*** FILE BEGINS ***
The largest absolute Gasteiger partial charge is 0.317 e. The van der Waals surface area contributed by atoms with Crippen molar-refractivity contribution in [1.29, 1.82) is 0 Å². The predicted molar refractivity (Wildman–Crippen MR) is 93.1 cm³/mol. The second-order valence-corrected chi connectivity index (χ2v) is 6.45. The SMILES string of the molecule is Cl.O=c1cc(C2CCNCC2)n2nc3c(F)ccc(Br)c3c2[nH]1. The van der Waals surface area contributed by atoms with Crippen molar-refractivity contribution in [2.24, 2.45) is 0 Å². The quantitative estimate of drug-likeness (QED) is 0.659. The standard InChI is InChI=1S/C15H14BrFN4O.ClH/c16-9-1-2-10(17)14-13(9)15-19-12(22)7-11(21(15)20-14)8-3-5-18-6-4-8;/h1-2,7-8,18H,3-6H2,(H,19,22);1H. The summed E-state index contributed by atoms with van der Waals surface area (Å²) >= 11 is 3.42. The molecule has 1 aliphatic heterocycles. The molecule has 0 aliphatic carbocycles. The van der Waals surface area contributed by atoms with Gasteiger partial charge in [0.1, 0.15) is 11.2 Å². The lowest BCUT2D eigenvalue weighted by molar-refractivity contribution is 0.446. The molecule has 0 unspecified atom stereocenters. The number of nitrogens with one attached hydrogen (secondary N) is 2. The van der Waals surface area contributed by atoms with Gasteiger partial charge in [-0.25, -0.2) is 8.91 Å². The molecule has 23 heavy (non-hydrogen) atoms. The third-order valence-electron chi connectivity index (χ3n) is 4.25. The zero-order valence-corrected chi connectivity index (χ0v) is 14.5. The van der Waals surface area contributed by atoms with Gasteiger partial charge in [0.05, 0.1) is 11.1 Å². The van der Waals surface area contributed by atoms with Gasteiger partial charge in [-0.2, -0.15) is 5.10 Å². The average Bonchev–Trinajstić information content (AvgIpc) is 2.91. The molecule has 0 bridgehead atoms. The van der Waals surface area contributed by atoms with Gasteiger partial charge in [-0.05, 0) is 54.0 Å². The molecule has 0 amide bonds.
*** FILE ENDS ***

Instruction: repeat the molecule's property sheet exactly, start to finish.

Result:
The largest absolute Gasteiger partial charge is 0.317 e. The van der Waals surface area contributed by atoms with Crippen molar-refractivity contribution in [1.29, 1.82) is 0 Å². The predicted molar refractivity (Wildman–Crippen MR) is 93.1 cm³/mol. The second-order valence-corrected chi connectivity index (χ2v) is 6.45. The SMILES string of the molecule is Cl.O=c1cc(C2CCNCC2)n2nc3c(F)ccc(Br)c3c2[nH]1. The van der Waals surface area contributed by atoms with Crippen molar-refractivity contribution in [2.24, 2.45) is 0 Å². The quantitative estimate of drug-likeness (QED) is 0.659. The standard InChI is InChI=1S/C15H14BrFN4O.ClH/c16-9-1-2-10(17)14-13(9)15-19-12(22)7-11(21(15)20-14)8-3-5-18-6-4-8;/h1-2,7-8,18H,3-6H2,(H,19,22);1H. The summed E-state index contributed by atoms with van der Waals surface area (Å²) >= 11 is 3.42. The molecule has 1 aliphatic heterocycles. The molecule has 0 aliphatic carbocycles. The van der Waals surface area contributed by atoms with Gasteiger partial charge in [0.1, 0.15) is 11.2 Å². The lowest BCUT2D eigenvalue weighted by molar-refractivity contribution is 0.446. The molecule has 0 unspecified atom stereocenters. The number of nitrogens with one attached hydrogen (secondary N) is 2. The van der Waals surface area contributed by atoms with Gasteiger partial charge in [-0.25, -0.2) is 8.91 Å². The molecule has 23 heavy (non-hydrogen) atoms. The third-order valence-electron chi connectivity index (χ3n) is 4.25. The zero-order valence-corrected chi connectivity index (χ0v) is 14.5. The van der Waals surface area contributed by atoms with Gasteiger partial charge in [0.05, 0.1) is 11.1 Å². The van der Waals surface area contributed by atoms with Gasteiger partial charge in [-0.2, -0.15) is 5.10 Å². The average Bonchev–Trinajstić information content (AvgIpc) is 2.91. The molecule has 0 bridgehead atoms. The van der Waals surface area contributed by atoms with Gasteiger partial charge in [-0.05, 0) is 54.0 Å². The molecule has 0 amide bonds.